Figure 1. Precursor T-cell differentiation in human thymus. (A) Thymocyte differentiation and their migration through the anatomic niches. The earliest double negative (DN) thymocytes enter the thymus at the cortico-medullary junction and migrate to the sub-capsular zone. In humans, 3 DN subsets can be identified: DN1, CD34+CD38−CD1a−; DN2, CD34+CD38+CD1a−; DN3, CD34+CD38+CD1a+ (14). Subsequently, these upregulate CD4 and become immature single positive (ISP), followed by CD3+CD4+CD8+ double positive (DP) and finally into CD3+CD4+ or CD3+CD8+ single positive (SP) cells while passing through the cortex and the medulla. (B) Human T-cell differentiation stages including V(D)J recombination bars (14) and genetic defects underlying PID that result in impaired precursor differentiation. The indicated developmental blocks largely rely on data from targeted mutation studies in the mouse.
In summary, the authors showed that the degree by which hypomorphic mutations impair T-cell development is associated with the defects in thymic stroma architecture and AIRE and TSA expression in mTECs. Especially, when the differentiation block only allows differentiation of a few thymocytes with a restricted TCR gene repertoire, the thymus defects lead to immune dysregulation. Both mouse models showed similar reduction in thymus size and cellularity. Still, rag1s/s mice showed a restriction in their TCR gene repertoire as compared with lig4R/R. Thus, despite the differential impact of these mutations on V(D)J recombination, homeostatic processes in the thymus compensated the lower production in rag1s/s mice with additional proliferation. The association of immune dysregulation with TCR repertoire restriction has recently been confirmed through next generation sequencing of TCRβ gene rearrangements in patients with hypomorphic SCID and immune dysregulation (13). These patients had mutations in RAG1/2, the common γ-chain of the IL-2 receptor and ζ-associated protein kinase 70 (ZAP70), which all affect T-cell differentiation prior to the SP stage (Figure 1B).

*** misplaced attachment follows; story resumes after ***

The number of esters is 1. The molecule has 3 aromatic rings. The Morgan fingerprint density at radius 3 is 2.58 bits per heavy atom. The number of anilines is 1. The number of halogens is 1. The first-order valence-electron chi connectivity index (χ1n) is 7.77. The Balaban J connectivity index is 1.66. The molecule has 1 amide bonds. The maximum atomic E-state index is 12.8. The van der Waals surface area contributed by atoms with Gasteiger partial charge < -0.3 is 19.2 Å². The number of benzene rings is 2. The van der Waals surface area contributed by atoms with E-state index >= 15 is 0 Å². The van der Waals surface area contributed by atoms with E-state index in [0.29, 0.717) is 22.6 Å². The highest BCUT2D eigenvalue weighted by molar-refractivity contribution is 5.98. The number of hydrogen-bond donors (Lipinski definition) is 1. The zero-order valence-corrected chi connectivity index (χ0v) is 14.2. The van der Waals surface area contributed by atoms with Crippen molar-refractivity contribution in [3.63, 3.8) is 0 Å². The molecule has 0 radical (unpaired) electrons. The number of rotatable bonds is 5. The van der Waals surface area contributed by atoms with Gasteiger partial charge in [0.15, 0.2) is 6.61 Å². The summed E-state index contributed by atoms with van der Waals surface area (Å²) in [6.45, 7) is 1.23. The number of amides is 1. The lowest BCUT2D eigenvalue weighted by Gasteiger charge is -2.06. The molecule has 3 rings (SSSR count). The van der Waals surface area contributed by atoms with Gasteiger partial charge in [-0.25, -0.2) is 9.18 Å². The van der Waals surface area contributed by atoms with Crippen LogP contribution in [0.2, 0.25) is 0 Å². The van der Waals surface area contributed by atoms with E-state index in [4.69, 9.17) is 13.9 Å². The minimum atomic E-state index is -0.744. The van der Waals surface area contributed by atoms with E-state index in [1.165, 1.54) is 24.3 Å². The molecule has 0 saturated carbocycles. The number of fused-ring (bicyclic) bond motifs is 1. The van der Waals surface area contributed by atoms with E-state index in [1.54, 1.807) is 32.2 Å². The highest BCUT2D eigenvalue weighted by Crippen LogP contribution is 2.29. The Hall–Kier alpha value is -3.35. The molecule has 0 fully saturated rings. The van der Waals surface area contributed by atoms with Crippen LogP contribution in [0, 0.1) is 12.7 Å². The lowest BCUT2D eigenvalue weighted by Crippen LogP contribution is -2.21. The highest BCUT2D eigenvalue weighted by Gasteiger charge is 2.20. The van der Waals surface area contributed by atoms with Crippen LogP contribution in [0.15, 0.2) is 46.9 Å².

Thus, the article by Rucci et al. has begun to provide a rationale for the various degrees of immune dysregulation in patients with Omenn syndrome or atypical SCID. Central tolerance in the thymus appears to play a key role and seems to be influenced by the combination of the generated TCR repertoire and the “TSA repertoire” as expressed by mTECs and DC. The clinical phenotype of hypomorphic mutations will depend on the level of residual activity of the affected protein, the number, the immunophenotype, and clonality of the generated thymocytes, and via these on the thymic architecture and the number and “diversity” of mTECs. The prospects of high-throughput sequencing of TCR gene rearrangements will likely provide further insights into the diversity in immune dysregulation in SCID.
The authors thank Mrs. S. de Bruin-Versteeg for assistance with preparing the Figure. Mirjam van der Burg is supported by Vidi grant 91712323 from ZonMW/NWO, and Menno C. van Zelm by an Erasmus MC Fellowship.
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Keywords: severe combined immunodeficiency, Omenn syndrome, thymic epithelial cells, hypomorphic mutation, T-cell, immune deregulation
Citation: van der Burg M and van Zelm MC (2014) Clinical spectrum of SCID: the key is in the thymus? Front. Immunol. 5:111. doi: 10.3389/fimmu.2014.00111
Received: 13 February 2014; Paper pending published: 23 February 2014;
Accepted: 04 March 2014; Published online: 19 March 2014.
Edited and reviewed by: Luigi Daniele Notarangelo, Harvard Medical School, USA
Copyright: © 2014 van der Burg and van Zelm. This is an open-access article distributed under the terms of the Creative Commons Attribution License (CC BY). The use, distribution or reproduction in other forums is permitted, provided the original author(s) or licensor are credited and that the original publication in this journal is cited, in accordance with accepted academic practice. No use, distribution or reproduction is permitted which does not comply with these terms.